40. “To listen well is as powerful a means of communication and influence as to talk well.” John Marshall
  41. “Honest communication is built on truth and integrity and upon respect of the one for the other.” Benjamin E. Mays
  42. “Communication – the human connection – is the key to personal and career success.” Paul J. Meyer
  43. “No one would talk much in society if they knew how often they misunderstood others.” Johann Wolfgang von Goethe
  44. “Speak clearly, if you speak at all; carve every word before you let it fall.” Oliver Wendell Holmes, Sr.
  45. “It’s much easier to be convincing if you care about your topic. Figure out what’s important to you about your message and speak from the heart.” Nicholas Boothman
  46. “To effectively communicate, we must realize that we are all different in the way we perceive the world and use this understanding as a guide to our communication with others.” Tony Robbins
  47. “The more technologically advanced our society becomes, the more we need to go back to the basic fundamentals of human communication.” Angela Ahrendts
  48. “Communication is at the very core of our society. That’s what makes us human.” Jan Koum
  49. “Words that are carefully framed and spoken are the most powerful means of communication there is.” Nancy Duarte
  50. “Conversation is king. Content is just something to talk about.” Cory Doctorow
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Watch this touching video about a son who sends his mom a robot for her birthday. Indeed, nothing replaces human communication and connection. What’s your favorite communication quote? What do you most like, or dislike, about the use of technology to communicate? Please share in the comments sections below. Thank You!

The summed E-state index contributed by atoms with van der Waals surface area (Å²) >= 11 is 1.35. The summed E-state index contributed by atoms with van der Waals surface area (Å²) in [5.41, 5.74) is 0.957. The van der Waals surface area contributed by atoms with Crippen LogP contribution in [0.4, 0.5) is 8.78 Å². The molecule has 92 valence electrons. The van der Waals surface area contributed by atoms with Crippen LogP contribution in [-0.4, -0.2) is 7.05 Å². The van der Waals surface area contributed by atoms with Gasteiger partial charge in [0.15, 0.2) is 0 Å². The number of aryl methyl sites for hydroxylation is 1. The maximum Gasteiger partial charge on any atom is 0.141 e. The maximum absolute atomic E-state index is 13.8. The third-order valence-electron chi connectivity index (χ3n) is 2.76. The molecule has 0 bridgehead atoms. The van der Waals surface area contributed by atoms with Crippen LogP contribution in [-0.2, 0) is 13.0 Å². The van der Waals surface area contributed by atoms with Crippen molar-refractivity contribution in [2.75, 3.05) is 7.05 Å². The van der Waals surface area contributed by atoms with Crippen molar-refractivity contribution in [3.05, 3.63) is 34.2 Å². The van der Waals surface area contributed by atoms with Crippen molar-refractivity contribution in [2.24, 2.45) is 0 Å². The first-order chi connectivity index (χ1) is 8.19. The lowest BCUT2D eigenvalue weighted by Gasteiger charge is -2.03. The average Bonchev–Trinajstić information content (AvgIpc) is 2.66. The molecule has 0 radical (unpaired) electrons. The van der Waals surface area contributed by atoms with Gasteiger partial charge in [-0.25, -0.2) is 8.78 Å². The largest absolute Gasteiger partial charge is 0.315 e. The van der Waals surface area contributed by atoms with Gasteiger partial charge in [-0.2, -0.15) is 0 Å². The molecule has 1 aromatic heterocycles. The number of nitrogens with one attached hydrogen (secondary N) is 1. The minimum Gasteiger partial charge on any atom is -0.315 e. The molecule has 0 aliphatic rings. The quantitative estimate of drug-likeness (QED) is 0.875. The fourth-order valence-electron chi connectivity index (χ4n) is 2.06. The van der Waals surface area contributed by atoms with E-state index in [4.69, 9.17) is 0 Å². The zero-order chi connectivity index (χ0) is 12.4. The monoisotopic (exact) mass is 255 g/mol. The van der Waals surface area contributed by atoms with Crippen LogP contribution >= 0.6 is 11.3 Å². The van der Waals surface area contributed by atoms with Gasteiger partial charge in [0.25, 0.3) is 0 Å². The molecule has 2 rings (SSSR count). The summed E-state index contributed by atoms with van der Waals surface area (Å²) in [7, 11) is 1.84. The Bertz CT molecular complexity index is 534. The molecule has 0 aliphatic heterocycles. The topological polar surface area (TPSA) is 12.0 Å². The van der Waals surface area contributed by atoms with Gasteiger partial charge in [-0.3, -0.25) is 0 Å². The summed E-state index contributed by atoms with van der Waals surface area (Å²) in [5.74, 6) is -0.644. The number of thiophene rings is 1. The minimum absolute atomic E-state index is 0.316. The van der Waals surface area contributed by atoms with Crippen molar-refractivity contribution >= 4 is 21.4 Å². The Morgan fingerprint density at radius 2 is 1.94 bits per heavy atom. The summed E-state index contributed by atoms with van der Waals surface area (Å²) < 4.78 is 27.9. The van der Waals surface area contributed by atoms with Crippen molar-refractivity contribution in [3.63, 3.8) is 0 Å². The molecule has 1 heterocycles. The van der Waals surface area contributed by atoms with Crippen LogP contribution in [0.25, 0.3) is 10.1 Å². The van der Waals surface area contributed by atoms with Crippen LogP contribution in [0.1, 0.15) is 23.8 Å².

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    Which has caused communication revolution in the world?

    I’d like to step way, way back and look at the big picture of where we are today with our ongoing communications revolution. This is not a view, to use the cliché, from 30,000 feet. It’s the view from 1,000 years into the future. The new rules of marketing and public relations are a part of the much bigger and incredibly important communications revolution we’re currently living through—the most important in human history.

    1. In my thinking there are three major periods in human communications: The pre-printing-press era from the beginning of humanity through the mid-1400s In this period, knowledge is very, very expensive because it needs to be either memorized or written by hand.
    2. Most of humanity is illiterate and life is difficult for most.